The episode's ending was bitter, bitter, bitter for me. To sacrifice a brother in soul to save the brother's body, I don't know if that's something I'd agree to. Even worse, to do it without Kurn's explicit consent seems a little like a kind of rape. But without the drastic step of erasing his brother's memory and giving him a new family, Worf sees clearly, Kurn's days are numbered. Again, this was Dax's idea – and while it's a horrible, horrible idea, it might be the one pathway that allows Worf to live with himself. And the result? Kurn lives as someone else's son, and the Sons of Mogh are separated again.

Is Worf still a Klingon?

By my lights, he's definitely still Klingon. It's not that he's left that world behind. It will forever be a part of him. What's happening to Worf is that his sense of honor is becoming more, not less, refined. Worf claims he's losing the warrior instincts of a Klingon. I claim he's choosing to give people the opportunity to show their own honor. Worf claims he's rejected Klinzhai and Klingon culture. I think he's embraced the honorable part of that culture – but over the years and two separate series, he's seen the dark side of Klingon culture, the deceit and the Romulan- or Cardassian-like plotting, and he rejects it. If I had to choose a parallel for Worf, it might be G'Kar from Babylon Five – except Worf doesn't seem to have G'Kar's ability to express himself.

Bits and Pieces

I learned more about Klingon weapons in this episode. I think it's telling that of all characters Worf is okay with a smaller weapon because he doesn't need the confidence boost!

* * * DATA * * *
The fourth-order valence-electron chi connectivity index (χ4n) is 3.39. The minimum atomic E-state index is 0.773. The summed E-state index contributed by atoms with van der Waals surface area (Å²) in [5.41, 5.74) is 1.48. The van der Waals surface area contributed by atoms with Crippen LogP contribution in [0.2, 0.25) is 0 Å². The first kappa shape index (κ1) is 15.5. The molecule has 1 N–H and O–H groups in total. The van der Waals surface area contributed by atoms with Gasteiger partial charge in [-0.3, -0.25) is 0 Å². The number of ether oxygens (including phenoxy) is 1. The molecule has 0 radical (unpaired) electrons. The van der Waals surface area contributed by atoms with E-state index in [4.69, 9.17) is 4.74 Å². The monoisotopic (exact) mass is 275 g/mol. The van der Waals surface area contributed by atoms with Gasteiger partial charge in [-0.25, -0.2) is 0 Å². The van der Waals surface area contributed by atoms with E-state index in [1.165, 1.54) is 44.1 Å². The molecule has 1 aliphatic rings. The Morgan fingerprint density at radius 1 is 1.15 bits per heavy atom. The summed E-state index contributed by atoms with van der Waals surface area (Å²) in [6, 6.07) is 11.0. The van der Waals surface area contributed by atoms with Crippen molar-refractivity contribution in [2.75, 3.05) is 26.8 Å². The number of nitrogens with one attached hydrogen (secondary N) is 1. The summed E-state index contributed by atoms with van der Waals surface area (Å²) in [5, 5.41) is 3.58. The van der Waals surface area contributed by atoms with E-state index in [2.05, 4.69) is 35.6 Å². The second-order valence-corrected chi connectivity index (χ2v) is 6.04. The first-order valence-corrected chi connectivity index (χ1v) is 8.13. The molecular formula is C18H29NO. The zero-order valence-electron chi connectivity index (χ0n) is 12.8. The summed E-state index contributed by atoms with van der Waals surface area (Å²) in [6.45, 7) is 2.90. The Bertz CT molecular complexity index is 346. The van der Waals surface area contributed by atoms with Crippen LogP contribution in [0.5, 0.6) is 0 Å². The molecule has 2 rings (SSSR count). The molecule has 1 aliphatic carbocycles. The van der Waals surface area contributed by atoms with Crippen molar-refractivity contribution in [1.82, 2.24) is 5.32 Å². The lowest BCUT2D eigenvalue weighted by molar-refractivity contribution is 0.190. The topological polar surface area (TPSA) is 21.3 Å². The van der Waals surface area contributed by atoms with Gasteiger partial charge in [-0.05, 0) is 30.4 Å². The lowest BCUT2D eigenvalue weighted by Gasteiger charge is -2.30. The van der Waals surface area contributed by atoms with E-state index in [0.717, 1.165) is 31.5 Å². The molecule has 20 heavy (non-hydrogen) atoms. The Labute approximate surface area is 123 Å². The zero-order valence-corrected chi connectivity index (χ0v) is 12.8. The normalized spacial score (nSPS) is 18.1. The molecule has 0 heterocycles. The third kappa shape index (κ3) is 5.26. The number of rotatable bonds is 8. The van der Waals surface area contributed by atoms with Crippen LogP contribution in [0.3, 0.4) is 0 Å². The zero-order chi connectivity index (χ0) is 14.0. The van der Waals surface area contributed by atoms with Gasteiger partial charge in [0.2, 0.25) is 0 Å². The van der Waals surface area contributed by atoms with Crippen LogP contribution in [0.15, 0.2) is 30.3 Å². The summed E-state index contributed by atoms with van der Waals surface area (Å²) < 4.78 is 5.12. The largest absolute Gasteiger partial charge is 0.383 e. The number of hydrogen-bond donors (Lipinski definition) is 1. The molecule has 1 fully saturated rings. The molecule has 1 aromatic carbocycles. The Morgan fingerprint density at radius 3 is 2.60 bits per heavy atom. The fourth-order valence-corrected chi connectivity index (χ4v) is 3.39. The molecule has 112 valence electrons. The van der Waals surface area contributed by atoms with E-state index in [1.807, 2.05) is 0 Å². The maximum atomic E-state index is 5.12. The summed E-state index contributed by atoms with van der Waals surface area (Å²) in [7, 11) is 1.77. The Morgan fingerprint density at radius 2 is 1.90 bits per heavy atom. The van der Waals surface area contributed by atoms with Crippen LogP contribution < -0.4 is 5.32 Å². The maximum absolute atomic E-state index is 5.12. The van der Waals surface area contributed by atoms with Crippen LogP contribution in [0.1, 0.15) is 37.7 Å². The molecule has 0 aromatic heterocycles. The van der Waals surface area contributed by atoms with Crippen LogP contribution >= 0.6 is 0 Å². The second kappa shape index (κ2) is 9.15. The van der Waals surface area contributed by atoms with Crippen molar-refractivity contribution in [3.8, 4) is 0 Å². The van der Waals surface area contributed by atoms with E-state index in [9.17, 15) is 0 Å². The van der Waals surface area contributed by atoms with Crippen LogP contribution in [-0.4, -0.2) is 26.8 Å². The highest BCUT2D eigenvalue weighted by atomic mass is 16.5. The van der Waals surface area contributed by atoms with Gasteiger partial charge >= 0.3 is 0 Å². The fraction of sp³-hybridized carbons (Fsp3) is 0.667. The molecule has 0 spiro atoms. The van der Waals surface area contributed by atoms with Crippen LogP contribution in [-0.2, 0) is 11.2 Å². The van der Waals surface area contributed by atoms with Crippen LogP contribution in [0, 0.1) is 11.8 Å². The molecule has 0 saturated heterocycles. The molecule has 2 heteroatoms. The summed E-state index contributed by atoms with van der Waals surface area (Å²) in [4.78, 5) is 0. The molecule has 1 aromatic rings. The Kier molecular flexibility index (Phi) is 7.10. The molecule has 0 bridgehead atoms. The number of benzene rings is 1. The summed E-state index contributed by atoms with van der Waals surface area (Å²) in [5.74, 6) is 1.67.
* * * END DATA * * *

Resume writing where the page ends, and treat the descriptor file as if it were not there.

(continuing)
Tony Todd is back! Before, he was Jake. Now, he's Kurn. I honestly appreciated his excellent acting in both episodes.

Kira and O'Brien have some lovely moments in the plot B of this episode, especially when they set off those mines and flush out enemy ships. Kira looks like a warrior, too.

Sisko has no choice but to reject the ritual. In this episode, he's representing the Federation side completely, but I am not sure he wants to. Great acting here.


Dax: So you think that I was overconfident?
Worf: You were overconfident. You thought by distracting me with your outfit you would gain an advantage.
Dax: My outfit?
Worf: Er, I thought that–I mean, I only assumed that–
Dax: You thought I wore this for you? Talk about overconfidence. (She turns away and smiles)

Quark: No, this was more than his standard rudeness. He came in here, ordered some Klingon incense and nearly threw me across the bar when I tried to give him some replicated incense.
Dax: What kind of Klingon incense?
Quark: Something called adanji.
Dax: Why would he want adanji?
Quark: Why? Is there something special about adanji? (Dax walks away) That's it. I'm going to stop talking to the customers.

Kurn: Did you fight them? Did you threaten to kill them both if they interfered? And are you standing here now with the mevak dagger ready to slit my throat and bring me the death I deserve? No. For a moment in your quarters during the ritual you were Klingon. But your Federation life has claimed you again and now it is claiming me as well. I have no life. I have no death. Whatever is to become of me is up to you.


As some of you know, this is my first time watching this series. I had a hard time sleeping after watching this episode. I hope to god Worf is okay.

Five out of five psychological and physical land mines.